We had no bites on the spinners and our guide, Adam Kapinga, sourced bream from . a local fisherman to fillet for bait. But we still didn’t pull anything on board. After hearing stories about the incredible annual phenomenon known as the barbel run – the best time for catching tigers in the Okavango, when five fishermen once caught 500 in four days – we vowed to return in spring. A feeding frenzy occurs in this northern corner of Botswana because barbel flush small baitfish from the papyrus when the water levels drop, which are then hungrily followed by tigers and countless birds.
The exact time of this natural phenomenon varies from year to year depending on rainfall and water levels, but can take place any time from September to December. nXamaseri Island Lodge’s manager, Tiaan Schoeman, recommends booking between 15 September and 15 October for a chance of catching them, but calling the lodge in early September to double-check.
If, like us, you find yourself out of fishing luck, nXamaseri is surrounded by islands inhabited by elusive creatures, such as the Pel’s fishing owl. You can only get there by mokoro and need to be quiet when searching the dense foliage of jackalberry trees for a glimpse. The owls like the branches hanging over quiet waters where they sh at night – the white droppings are a giveaway. I didn’t catch sight of any, but all the signs were there.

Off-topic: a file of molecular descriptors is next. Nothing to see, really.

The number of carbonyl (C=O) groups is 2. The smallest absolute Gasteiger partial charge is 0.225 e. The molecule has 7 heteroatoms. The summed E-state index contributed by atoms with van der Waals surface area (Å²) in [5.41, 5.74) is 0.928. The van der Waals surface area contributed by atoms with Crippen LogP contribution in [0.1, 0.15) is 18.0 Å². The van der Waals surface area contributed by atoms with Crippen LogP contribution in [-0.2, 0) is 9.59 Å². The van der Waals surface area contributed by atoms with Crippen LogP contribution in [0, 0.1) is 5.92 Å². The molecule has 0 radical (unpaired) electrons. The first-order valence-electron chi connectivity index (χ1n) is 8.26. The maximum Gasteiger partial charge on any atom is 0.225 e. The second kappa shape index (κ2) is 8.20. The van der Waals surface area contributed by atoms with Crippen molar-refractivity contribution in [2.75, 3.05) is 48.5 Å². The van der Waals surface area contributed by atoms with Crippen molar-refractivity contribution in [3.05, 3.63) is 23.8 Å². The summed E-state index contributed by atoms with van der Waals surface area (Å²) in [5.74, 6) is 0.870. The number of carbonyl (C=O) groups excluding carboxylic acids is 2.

After spinning for the better part of three hours, my dad hooked one. We’d had a slow day at Guma Lagoon Camp (just 60 kilometres south of nXamaseri), which has the largest body of open water in the delta. It takes about 40 minutes, through narrow papyrus channels – with Squacco herons and African darters flying in front of the boat – to get out to the main Kavango River where fishing is best due to good owing water. However, when we were there, rising waters in the Okavango had made the water dirty and oxygen levels were low – both bad for fishing. I wish we’d had time to visit Tsodilo Hills, a nearby World Heritage Site with incredible rock paintings, including a depiction of a whale. nXamaseri Island Lodge offers tours, or you can go yourself and hire a guide there to point out the rock art.
On his trip to Guma Lagoon one June, pops and his friends caught 46 fish after a day and a half on the water (mum did well, too, catching five in one morning). All the places we fished practise catch and release, so even the big boys are released back into the river.
Completing the round-trip, we headed back via Nata Lodge. It’s always a happy place because it’s usually where we talk about the amazing holiday we’ve just had and where we hatch plans for our next trip: who would enjoy this great journey north? When is the best time to camp and catch tigers? Will there be enough office leave for everyone? And, most importantly, how long will my family record for the biggest tiger stand.
I originally wrote this story for Getaway magazine.